The planet needs women

Written By: - Date published: 9:49 am, January 27th, 2018 - 29 comments
Categories: feminism, us politics - Tags: , , ,

Jane Fonda and Lily Tomlin discuss women’s friendship, sisterhood, equality, and the power of women to change the world.

 

29 comments on “The planet needs women”

  1. Equality…Just not wealth equality.

    so, you know, not equality at all.

    I miss the days when you didn’t have to be a millionaire to be the voice of a ‘movement’.

    As an older woman Its not that these stories don’t interest me, its just how this stuff is framed as political… can we really expect change from Trickle Down Feminism…how are we really expected to relate to these stories, any more than a working class man can relate to say Elon Musk or Alec Baldwin talking about their struggles, their strengths and sharing their wisdom.

    Personally I’d find it way more interesting to see two of Fonda and Tomlins housekeepers discussing female unity.

    • miravox 1.1

      Well said Siobhan, and in particular, this:

      Personally I’d find it way more interesting to see two of Fonda and Tomlins housekeepers discussing female unity.

      I’m getting a little tired of wealthy, white women explaining what feminism is. Not because what they say is not important or interesting (sometimes it is), but because I’ve heard their version so many times.

      I like that some in the #MeToo movement get that their political work must be inclusive of women with who haven’t won the fame lottery, but it would have a greater impact if they occasionally used their fame and power to give up their seat at the top table for women without celebrity.

      • weka 1.1.1

        do you think they should be silent (Fonda and Tomlin)?

        I agree about power sharing. I also want wealthy white women to be activists and speaking out and using the privilege they have. And yes, they can use it better, for sure.

        The thing I liked about the video was that it was two elderly women speaking. That’s worth paying attention to. It affirms being old and female.

        They’re also speaking power to their own class. That is very important.

        • Siobhan 1.1.1.1

          did you read my comment?…I in no way implied they should be silent, I enjoy reading the experiences of people of all classes, my point is there appears to be talk of a ‘Movement’ and a ‘Resistance’ and it’s face is largely made up of women of one class.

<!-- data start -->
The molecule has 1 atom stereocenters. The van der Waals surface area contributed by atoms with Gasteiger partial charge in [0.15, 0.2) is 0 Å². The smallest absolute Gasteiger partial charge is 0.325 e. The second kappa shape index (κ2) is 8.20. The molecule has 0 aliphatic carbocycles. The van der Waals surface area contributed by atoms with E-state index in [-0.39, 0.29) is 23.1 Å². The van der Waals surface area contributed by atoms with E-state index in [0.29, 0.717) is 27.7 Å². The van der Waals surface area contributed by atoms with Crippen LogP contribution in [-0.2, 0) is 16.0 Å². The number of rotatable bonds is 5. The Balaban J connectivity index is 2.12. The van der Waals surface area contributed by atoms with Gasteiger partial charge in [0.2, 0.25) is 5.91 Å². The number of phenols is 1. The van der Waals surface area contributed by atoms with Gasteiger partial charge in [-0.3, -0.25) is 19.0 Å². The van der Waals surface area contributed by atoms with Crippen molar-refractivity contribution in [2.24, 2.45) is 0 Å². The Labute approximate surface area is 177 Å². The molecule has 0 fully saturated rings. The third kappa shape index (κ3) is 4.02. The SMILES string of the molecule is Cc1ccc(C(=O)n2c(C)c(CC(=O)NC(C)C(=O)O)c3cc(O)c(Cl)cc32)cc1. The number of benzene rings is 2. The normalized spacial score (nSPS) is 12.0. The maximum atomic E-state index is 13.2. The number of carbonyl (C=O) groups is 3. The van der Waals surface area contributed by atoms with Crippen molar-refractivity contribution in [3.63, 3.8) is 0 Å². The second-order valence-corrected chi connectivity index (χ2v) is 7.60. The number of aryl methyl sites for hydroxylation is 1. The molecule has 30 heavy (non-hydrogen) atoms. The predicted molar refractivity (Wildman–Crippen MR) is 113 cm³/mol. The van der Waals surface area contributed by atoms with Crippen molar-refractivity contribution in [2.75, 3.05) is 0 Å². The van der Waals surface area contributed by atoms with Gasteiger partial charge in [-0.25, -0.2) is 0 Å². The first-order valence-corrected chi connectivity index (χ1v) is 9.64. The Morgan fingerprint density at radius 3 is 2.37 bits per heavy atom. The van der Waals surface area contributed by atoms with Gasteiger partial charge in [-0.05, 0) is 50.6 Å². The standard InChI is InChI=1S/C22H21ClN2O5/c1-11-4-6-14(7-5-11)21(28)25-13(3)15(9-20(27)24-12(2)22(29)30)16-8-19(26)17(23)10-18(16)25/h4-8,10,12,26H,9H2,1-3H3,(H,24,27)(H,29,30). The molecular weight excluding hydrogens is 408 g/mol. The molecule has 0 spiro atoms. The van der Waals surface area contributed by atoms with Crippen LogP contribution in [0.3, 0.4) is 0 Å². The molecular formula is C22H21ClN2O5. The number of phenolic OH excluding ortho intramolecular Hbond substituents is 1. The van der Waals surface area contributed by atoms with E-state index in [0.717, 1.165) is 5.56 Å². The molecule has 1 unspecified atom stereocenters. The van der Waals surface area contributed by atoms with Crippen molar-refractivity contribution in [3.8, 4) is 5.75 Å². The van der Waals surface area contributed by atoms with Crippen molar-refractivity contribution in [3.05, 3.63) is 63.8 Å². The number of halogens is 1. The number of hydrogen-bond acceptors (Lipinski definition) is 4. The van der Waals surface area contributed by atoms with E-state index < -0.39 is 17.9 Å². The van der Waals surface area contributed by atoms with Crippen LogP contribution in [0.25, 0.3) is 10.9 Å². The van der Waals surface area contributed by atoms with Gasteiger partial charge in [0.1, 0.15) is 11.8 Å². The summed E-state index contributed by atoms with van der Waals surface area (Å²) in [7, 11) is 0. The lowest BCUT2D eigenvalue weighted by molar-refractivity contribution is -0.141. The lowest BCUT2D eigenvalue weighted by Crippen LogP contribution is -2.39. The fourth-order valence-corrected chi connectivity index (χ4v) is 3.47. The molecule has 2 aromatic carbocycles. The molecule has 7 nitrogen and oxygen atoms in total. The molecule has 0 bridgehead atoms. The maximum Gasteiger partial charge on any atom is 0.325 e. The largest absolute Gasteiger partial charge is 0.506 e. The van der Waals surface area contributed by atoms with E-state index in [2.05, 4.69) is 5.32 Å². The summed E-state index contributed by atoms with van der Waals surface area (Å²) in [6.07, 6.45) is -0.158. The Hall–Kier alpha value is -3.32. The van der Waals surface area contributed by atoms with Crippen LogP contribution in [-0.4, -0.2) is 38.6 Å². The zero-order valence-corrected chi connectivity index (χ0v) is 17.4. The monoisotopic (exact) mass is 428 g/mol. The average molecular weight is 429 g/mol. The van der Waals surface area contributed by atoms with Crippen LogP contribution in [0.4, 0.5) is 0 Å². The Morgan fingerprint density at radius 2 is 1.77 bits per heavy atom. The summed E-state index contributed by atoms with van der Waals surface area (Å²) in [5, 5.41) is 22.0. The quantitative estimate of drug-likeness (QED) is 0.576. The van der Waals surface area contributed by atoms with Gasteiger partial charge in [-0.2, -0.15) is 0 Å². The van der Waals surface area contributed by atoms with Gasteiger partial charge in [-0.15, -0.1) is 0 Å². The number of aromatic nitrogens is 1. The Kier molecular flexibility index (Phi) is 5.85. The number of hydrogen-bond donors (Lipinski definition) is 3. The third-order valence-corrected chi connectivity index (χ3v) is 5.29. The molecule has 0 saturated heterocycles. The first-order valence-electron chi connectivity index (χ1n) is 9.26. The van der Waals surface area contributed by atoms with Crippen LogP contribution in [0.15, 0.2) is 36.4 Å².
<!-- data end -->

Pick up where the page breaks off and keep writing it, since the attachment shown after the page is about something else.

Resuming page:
They can fight their battles…good on them, but the pressing issues for 90% of American women are not being addressed..
          women without health care,
          women struggling with multiple part time jobs,
          women whose husbands, sons, fathers are in prison,
          women in prison,
          homeless women and women with housing vulnerability and insecurity,
          access to clean water and good food, education….

          abortion and contraception is the one exception..that gets talked about in the movement, because that effects women of all classes.

          • weka 1.1.1.1.1

            No, I didn’t read your comment, I was reply to miravox. And my question was a genuine question, I was curious if they thought that a useful activist position for those two women was to remain silent. It wasn’t a criticism.

            • Siobhan 1.1.1.1.1.1

              Time is an issue for all of us, but It helps when replying to a comment, that itself is a reply to a comment…to read the original comment!
              usually that adds more context and background and in this case would have covered your query to miravox

              Asking if its a ..”useful activist position for those two women was to remain silent” is not the point, and seems almost sarcastic, the point being made here is many are feeling that certain voices are dominating this movement especially in the MSM, and as has been learned (supposedly) through the multiple waves of Feminism, it is not helpful for the privileged voices to drown out the masses.

              • weka

                the reason I replied to miravox and not you was because I can’t be bothered with the aggro and I trust miravox to take my comment at face value or check out what I mean. I’ve clarified what I meant and I’ll ask you to do the courtesy of believing me. I wasn’t being sarcastic, I was genuinely interested.